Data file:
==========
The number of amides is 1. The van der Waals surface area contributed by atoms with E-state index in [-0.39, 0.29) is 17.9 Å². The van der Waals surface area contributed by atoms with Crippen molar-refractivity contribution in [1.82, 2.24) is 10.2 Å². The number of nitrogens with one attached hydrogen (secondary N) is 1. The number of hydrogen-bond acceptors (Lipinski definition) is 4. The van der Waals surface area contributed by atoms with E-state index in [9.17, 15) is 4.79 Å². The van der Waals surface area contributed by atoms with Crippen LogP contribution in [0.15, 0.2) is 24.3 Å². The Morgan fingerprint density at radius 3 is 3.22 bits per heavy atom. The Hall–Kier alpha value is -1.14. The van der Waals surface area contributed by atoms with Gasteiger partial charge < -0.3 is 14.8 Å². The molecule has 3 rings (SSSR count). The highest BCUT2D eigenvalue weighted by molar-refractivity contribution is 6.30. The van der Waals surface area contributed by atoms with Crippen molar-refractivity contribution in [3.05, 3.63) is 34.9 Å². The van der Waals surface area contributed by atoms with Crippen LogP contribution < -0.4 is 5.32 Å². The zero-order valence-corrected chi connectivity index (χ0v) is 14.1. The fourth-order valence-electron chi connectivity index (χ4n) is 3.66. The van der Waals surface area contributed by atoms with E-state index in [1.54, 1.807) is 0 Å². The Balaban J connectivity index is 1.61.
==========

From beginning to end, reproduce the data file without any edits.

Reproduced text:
The number of amides is 1. The van der Waals surface area contributed by atoms with E-state index in [-0.39, 0.29) is 17.9 Å². The van der Waals surface area contributed by atoms with Crippen molar-refractivity contribution in [1.82, 2.24) is 10.2 Å². The number of nitrogens with one attached hydrogen (secondary N) is 1. The number of hydrogen-bond acceptors (Lipinski definition) is 4. The van der Waals surface area contributed by atoms with E-state index in [9.17, 15) is 4.79 Å². The van der Waals surface area contributed by atoms with Crippen LogP contribution in [0.15, 0.2) is 24.3 Å². The Morgan fingerprint density at radius 3 is 3.22 bits per heavy atom. The Hall–Kier alpha value is -1.14. The van der Waals surface area contributed by atoms with Gasteiger partial charge < -0.3 is 14.8 Å². The molecule has 3 rings (SSSR count). The highest BCUT2D eigenvalue weighted by molar-refractivity contribution is 6.30. The van der Waals surface area contributed by atoms with Crippen molar-refractivity contribution in [3.05, 3.63) is 34.9 Å². The van der Waals surface area contributed by atoms with Crippen LogP contribution < -0.4 is 5.32 Å². The zero-order valence-corrected chi connectivity index (χ0v) is 14.1. The fourth-order valence-electron chi connectivity index (χ4n) is 3.66. The van der Waals surface area contributed by atoms with E-state index in [1.54, 1.807) is 0 Å². The Balaban J connectivity index is 1.61.